Achangwa Chiara, Boock Alphonse
Background: The Human Immunodeficiency Virus (HIV) is a global issue still affecting many people in different communities and community-level interventions maybe helpful in population-focused HIV prevention. The pygmy populations’ traditional hunter-gather life style is observed to be changing. Because of the transformations of the traditional lifestyles of pygmies caused by agriculture and infrastructure projects, their health situation too is observed to be changing. Numerous findings on HIV have been reported in literature but to the best of our knowledge, very few studies on the prevalence of HIV in the Baka people in the Abong-Mbang district of Cameroon exist. The study had as main objective to determine the prevalence of HIV in the Baka and Bantou communities who live and interact together.
Method: A community based sero-epidemiologic survey of HIV infection was carried out. 529 people took part in the study. After pre-counselling, venous blood (3ml) was collected from each participant into an EDTA tube. Determine was used as the first-line test, Immunocomb® ELISA HIV-1/2 was used as a second line test and Western blotting was done as a confirmatory test. Data was analyzed using SPSS version 20 software package.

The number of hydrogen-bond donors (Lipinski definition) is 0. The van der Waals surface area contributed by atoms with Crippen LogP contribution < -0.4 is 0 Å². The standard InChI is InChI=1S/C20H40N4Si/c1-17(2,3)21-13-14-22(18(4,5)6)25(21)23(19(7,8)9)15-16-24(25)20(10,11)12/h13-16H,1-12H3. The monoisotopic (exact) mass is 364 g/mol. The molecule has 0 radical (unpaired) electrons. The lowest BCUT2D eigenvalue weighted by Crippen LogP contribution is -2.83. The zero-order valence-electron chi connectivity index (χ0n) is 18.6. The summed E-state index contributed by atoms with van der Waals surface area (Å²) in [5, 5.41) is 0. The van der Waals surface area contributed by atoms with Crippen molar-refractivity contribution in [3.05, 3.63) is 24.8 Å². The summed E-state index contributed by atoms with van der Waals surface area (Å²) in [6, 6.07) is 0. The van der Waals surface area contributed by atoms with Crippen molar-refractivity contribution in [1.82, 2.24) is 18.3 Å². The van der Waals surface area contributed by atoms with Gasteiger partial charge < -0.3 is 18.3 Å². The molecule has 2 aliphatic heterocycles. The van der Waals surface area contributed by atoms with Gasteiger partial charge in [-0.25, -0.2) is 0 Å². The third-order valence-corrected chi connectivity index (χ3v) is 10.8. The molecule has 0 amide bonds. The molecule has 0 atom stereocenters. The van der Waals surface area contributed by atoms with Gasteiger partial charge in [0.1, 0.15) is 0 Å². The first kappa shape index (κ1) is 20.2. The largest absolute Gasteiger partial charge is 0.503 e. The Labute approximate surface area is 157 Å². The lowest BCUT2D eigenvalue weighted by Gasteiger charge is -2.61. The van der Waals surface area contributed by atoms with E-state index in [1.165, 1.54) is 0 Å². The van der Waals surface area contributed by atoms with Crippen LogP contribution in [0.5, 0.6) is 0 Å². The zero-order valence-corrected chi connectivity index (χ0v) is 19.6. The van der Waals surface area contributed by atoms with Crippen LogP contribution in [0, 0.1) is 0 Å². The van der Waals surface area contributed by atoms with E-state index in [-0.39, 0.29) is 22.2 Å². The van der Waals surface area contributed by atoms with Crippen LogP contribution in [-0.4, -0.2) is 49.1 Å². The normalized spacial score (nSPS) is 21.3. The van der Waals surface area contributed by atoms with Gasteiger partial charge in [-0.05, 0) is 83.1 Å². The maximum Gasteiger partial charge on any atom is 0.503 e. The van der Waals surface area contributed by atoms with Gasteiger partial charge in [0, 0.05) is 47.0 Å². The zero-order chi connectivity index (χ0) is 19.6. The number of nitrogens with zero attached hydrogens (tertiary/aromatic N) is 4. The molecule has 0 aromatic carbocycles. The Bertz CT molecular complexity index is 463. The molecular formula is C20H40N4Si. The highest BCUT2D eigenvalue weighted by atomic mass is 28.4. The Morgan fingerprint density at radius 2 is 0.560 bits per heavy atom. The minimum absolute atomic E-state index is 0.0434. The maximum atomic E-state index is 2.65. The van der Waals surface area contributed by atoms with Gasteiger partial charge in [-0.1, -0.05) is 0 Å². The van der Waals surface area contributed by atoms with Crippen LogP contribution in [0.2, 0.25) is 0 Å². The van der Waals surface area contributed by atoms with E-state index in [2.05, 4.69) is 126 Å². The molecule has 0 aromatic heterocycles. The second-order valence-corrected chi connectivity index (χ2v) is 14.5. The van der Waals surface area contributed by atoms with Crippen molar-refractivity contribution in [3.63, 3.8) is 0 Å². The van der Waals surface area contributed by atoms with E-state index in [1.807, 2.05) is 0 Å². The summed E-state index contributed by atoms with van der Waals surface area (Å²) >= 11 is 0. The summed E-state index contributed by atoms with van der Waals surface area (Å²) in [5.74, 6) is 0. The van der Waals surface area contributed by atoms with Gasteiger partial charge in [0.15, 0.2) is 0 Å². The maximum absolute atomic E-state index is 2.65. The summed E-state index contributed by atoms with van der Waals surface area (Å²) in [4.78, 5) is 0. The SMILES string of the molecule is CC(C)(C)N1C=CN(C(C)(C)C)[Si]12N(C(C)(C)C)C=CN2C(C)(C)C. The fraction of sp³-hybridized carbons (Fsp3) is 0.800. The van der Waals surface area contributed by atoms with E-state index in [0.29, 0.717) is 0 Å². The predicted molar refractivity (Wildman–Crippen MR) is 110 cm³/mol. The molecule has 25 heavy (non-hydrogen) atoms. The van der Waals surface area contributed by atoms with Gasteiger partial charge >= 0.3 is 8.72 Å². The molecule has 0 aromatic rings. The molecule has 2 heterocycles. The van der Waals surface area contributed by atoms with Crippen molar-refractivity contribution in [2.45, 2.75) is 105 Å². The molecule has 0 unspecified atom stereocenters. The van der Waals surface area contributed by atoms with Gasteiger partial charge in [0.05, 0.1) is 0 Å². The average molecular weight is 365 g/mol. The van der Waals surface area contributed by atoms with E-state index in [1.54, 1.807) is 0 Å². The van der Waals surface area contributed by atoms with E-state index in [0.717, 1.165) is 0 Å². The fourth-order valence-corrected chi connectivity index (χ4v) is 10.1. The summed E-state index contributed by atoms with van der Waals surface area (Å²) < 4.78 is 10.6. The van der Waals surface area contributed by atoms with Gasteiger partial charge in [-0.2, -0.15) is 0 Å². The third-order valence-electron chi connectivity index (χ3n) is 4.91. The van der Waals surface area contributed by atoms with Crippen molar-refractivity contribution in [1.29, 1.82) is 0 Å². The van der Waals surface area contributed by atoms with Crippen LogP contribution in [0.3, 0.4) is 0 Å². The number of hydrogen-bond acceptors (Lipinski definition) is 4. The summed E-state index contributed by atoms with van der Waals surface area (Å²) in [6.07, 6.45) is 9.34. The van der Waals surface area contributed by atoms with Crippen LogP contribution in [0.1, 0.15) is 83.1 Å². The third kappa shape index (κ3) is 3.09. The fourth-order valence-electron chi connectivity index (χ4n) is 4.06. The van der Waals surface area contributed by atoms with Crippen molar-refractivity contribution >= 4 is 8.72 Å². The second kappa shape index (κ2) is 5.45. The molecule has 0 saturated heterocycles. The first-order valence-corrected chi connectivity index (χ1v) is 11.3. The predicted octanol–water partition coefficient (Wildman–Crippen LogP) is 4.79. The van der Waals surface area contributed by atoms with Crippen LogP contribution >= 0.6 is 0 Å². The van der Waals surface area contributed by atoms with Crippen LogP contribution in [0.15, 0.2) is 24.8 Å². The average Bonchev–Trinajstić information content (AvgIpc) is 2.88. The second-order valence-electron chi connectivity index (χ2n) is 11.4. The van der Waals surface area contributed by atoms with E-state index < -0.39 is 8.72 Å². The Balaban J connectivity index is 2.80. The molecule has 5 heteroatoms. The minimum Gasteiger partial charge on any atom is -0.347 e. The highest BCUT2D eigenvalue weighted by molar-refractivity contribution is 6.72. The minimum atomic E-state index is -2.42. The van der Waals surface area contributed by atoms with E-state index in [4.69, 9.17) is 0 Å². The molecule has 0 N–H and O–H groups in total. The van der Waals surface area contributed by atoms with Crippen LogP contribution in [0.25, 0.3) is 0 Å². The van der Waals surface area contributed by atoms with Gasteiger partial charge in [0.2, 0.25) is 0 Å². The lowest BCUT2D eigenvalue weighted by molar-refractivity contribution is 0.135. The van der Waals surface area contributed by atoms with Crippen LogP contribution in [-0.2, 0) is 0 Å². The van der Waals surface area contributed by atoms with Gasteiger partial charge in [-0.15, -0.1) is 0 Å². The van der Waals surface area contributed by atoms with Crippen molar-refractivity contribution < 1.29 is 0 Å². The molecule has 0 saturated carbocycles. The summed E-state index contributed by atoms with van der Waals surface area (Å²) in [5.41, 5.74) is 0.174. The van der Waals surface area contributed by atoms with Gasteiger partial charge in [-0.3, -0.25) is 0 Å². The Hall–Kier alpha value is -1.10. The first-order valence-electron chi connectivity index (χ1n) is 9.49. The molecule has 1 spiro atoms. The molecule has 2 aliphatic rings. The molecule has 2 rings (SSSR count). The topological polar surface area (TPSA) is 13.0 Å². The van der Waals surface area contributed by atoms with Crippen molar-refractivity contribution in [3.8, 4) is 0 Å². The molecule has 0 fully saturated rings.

Results: The HIV prevalence in the Baka community was found to be 2.1 %. The HIV-prevalence in the Bantou community was 4.8 %. The age group 41-50 years had the highest HIV-prevalence (8.06 %). Life style factors that significantly affected the prevalence of HIV were; Knowledge about HIV, HIV prevention, and the presence of multiple sexual partners.
Conclusion: Contrary to the local believes of absence of HIV in the Baka population, HIV is shown to exist. Baka people’s knowledge about HIV/AIDS is limited. Educating on HIV prevention will be important to control the spread in the Baka community.PDF
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